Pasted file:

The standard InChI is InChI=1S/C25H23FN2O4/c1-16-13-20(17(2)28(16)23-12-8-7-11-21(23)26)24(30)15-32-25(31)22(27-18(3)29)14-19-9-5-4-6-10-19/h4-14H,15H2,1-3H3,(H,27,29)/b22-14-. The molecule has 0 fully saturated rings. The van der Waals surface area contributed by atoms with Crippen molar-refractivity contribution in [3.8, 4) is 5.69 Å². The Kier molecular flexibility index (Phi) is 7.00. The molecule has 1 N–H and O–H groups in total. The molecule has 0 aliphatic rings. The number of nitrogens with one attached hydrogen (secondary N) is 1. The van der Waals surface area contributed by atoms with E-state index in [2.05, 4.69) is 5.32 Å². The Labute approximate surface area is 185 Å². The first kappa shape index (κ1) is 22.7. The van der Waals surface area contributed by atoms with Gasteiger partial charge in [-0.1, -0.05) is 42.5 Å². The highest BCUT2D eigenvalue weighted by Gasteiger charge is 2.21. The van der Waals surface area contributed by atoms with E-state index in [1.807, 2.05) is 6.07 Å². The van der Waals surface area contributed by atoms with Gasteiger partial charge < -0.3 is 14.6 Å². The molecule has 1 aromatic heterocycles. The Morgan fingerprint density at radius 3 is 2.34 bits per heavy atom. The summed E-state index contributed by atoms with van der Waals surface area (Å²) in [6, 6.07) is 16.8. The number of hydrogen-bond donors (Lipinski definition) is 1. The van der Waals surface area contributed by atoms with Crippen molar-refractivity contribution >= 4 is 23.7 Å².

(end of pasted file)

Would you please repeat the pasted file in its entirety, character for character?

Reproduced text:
The standard InChI is InChI=1S/C25H23FN2O4/c1-16-13-20(17(2)28(16)23-12-8-7-11-21(23)26)24(30)15-32-25(31)22(27-18(3)29)14-19-9-5-4-6-10-19/h4-14H,15H2,1-3H3,(H,27,29)/b22-14-. The molecule has 0 fully saturated rings. The van der Waals surface area contributed by atoms with Crippen molar-refractivity contribution in [3.8, 4) is 5.69 Å². The Kier molecular flexibility index (Phi) is 7.00. The molecule has 1 N–H and O–H groups in total. The molecule has 0 aliphatic rings. The number of nitrogens with one attached hydrogen (secondary N) is 1. The van der Waals surface area contributed by atoms with E-state index in [2.05, 4.69) is 5.32 Å². The Labute approximate surface area is 185 Å². The first kappa shape index (κ1) is 22.7. The van der Waals surface area contributed by atoms with Gasteiger partial charge in [-0.1, -0.05) is 42.5 Å². The highest BCUT2D eigenvalue weighted by Gasteiger charge is 2.21. The van der Waals surface area contributed by atoms with E-state index in [1.807, 2.05) is 6.07 Å². The van der Waals surface area contributed by atoms with Gasteiger partial charge < -0.3 is 14.6 Å². The molecule has 1 aromatic heterocycles. The Morgan fingerprint density at radius 3 is 2.34 bits per heavy atom. The summed E-state index contributed by atoms with van der Waals surface area (Å²) in [6, 6.07) is 16.8. The number of hydrogen-bond donors (Lipinski definition) is 1. The van der Waals surface area contributed by atoms with Crippen molar-refractivity contribution >= 4 is 23.7 Å².